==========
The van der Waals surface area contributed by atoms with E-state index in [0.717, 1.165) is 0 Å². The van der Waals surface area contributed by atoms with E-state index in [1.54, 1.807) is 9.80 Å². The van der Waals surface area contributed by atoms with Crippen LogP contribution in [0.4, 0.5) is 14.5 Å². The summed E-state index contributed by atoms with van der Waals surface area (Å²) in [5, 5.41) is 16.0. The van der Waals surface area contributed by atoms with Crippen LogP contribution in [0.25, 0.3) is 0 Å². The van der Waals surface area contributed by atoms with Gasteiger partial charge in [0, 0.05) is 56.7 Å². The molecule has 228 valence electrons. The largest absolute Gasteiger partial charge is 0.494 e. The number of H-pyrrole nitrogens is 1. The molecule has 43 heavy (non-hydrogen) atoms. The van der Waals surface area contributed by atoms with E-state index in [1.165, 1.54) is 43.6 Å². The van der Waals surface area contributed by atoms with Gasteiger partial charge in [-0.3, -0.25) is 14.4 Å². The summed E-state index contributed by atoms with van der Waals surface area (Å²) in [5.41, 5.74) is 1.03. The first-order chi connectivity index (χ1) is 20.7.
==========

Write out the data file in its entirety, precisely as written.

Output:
The van der Waals surface area contributed by atoms with E-state index in [0.717, 1.165) is 0 Å². The van der Waals surface area contributed by atoms with E-state index in [1.54, 1.807) is 9.80 Å². The van der Waals surface area contributed by atoms with Crippen LogP contribution in [0.4, 0.5) is 14.5 Å². The summed E-state index contributed by atoms with van der Waals surface area (Å²) in [5, 5.41) is 16.0. The van der Waals surface area contributed by atoms with Crippen LogP contribution in [0.25, 0.3) is 0 Å². The van der Waals surface area contributed by atoms with Gasteiger partial charge in [0, 0.05) is 56.7 Å². The molecule has 228 valence electrons. The largest absolute Gasteiger partial charge is 0.494 e. The number of H-pyrrole nitrogens is 1. The molecule has 43 heavy (non-hydrogen) atoms. The van der Waals surface area contributed by atoms with E-state index in [1.165, 1.54) is 43.6 Å². The van der Waals surface area contributed by atoms with Gasteiger partial charge in [-0.3, -0.25) is 14.4 Å². The summed E-state index contributed by atoms with van der Waals surface area (Å²) in [5.41, 5.74) is 1.03. The first-order chi connectivity index (χ1) is 20.7.